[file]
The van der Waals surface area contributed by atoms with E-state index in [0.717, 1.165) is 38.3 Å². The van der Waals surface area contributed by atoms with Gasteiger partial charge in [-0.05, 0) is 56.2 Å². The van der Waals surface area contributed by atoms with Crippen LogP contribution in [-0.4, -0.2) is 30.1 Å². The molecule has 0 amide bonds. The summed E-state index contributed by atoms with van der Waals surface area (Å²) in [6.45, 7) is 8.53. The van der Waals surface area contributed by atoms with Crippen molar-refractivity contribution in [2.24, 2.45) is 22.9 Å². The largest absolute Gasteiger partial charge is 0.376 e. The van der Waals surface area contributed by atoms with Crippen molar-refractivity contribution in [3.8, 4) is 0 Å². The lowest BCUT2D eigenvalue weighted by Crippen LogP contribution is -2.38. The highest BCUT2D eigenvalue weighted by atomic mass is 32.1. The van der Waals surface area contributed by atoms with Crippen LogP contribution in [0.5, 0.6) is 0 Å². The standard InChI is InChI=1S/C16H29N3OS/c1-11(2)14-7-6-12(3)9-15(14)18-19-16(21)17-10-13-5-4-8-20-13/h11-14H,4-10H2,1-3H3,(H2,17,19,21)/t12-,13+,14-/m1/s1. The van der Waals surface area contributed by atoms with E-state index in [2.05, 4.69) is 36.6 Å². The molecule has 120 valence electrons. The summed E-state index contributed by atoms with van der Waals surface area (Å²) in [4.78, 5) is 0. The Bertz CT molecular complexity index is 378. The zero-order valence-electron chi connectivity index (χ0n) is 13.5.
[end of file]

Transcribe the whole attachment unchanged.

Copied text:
The van der Waals surface area contributed by atoms with E-state index in [0.717, 1.165) is 38.3 Å². The van der Waals surface area contributed by atoms with Gasteiger partial charge in [-0.05, 0) is 56.2 Å². The van der Waals surface area contributed by atoms with Crippen LogP contribution in [-0.4, -0.2) is 30.1 Å². The molecule has 0 amide bonds. The summed E-state index contributed by atoms with van der Waals surface area (Å²) in [6.45, 7) is 8.53. The van der Waals surface area contributed by atoms with Crippen molar-refractivity contribution in [2.24, 2.45) is 22.9 Å². The largest absolute Gasteiger partial charge is 0.376 e. The van der Waals surface area contributed by atoms with Crippen molar-refractivity contribution in [3.8, 4) is 0 Å². The lowest BCUT2D eigenvalue weighted by Crippen LogP contribution is -2.38. The highest BCUT2D eigenvalue weighted by atomic mass is 32.1. The van der Waals surface area contributed by atoms with Crippen LogP contribution in [0.5, 0.6) is 0 Å². The standard InChI is InChI=1S/C16H29N3OS/c1-11(2)14-7-6-12(3)9-15(14)18-19-16(21)17-10-13-5-4-8-20-13/h11-14H,4-10H2,1-3H3,(H2,17,19,21)/t12-,13+,14-/m1/s1. The van der Waals surface area contributed by atoms with E-state index in [2.05, 4.69) is 36.6 Å². The molecule has 120 valence electrons. The summed E-state index contributed by atoms with van der Waals surface area (Å²) in [4.78, 5) is 0. The Bertz CT molecular complexity index is 378. The zero-order valence-electron chi connectivity index (χ0n) is 13.5.